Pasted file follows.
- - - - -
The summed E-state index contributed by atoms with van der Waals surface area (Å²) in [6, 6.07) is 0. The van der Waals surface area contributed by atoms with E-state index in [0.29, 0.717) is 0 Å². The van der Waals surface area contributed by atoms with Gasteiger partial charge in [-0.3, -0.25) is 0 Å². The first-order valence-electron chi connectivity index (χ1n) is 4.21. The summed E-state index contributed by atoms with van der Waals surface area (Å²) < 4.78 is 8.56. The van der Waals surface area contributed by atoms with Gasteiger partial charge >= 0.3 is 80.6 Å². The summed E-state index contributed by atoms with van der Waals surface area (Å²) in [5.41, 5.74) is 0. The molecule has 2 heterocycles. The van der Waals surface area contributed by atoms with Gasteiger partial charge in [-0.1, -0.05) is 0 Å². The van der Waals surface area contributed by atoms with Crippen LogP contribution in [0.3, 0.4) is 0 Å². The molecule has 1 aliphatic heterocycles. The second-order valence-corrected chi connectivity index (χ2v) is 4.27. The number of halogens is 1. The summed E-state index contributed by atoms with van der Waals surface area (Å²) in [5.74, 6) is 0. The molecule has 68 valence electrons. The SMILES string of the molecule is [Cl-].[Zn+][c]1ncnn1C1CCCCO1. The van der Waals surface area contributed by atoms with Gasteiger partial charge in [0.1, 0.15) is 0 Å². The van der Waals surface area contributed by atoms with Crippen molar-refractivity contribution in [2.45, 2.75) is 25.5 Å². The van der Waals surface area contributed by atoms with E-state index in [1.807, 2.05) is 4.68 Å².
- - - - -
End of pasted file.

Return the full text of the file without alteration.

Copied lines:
The summed E-state index contributed by atoms with van der Waals surface area (Å²) in [6, 6.07) is 0. The van der Waals surface area contributed by atoms with E-state index in [0.29, 0.717) is 0 Å². The van der Waals surface area contributed by atoms with Gasteiger partial charge in [-0.3, -0.25) is 0 Å². The first-order valence-electron chi connectivity index (χ1n) is 4.21. The summed E-state index contributed by atoms with van der Waals surface area (Å²) < 4.78 is 8.56. The van der Waals surface area contributed by atoms with Gasteiger partial charge >= 0.3 is 80.6 Å². The summed E-state index contributed by atoms with van der Waals surface area (Å²) in [5.41, 5.74) is 0. The molecule has 2 heterocycles. The van der Waals surface area contributed by atoms with Gasteiger partial charge in [-0.1, -0.05) is 0 Å². The van der Waals surface area contributed by atoms with Crippen LogP contribution in [0.3, 0.4) is 0 Å². The molecule has 1 aliphatic heterocycles. The second-order valence-corrected chi connectivity index (χ2v) is 4.27. The number of halogens is 1. The summed E-state index contributed by atoms with van der Waals surface area (Å²) in [5.74, 6) is 0. The molecule has 68 valence electrons. The SMILES string of the molecule is [Cl-].[Zn+][c]1ncnn1C1CCCCO1. The van der Waals surface area contributed by atoms with Gasteiger partial charge in [0.1, 0.15) is 0 Å². The van der Waals surface area contributed by atoms with Crippen molar-refractivity contribution in [2.45, 2.75) is 25.5 Å². The van der Waals surface area contributed by atoms with E-state index in [1.807, 2.05) is 4.68 Å².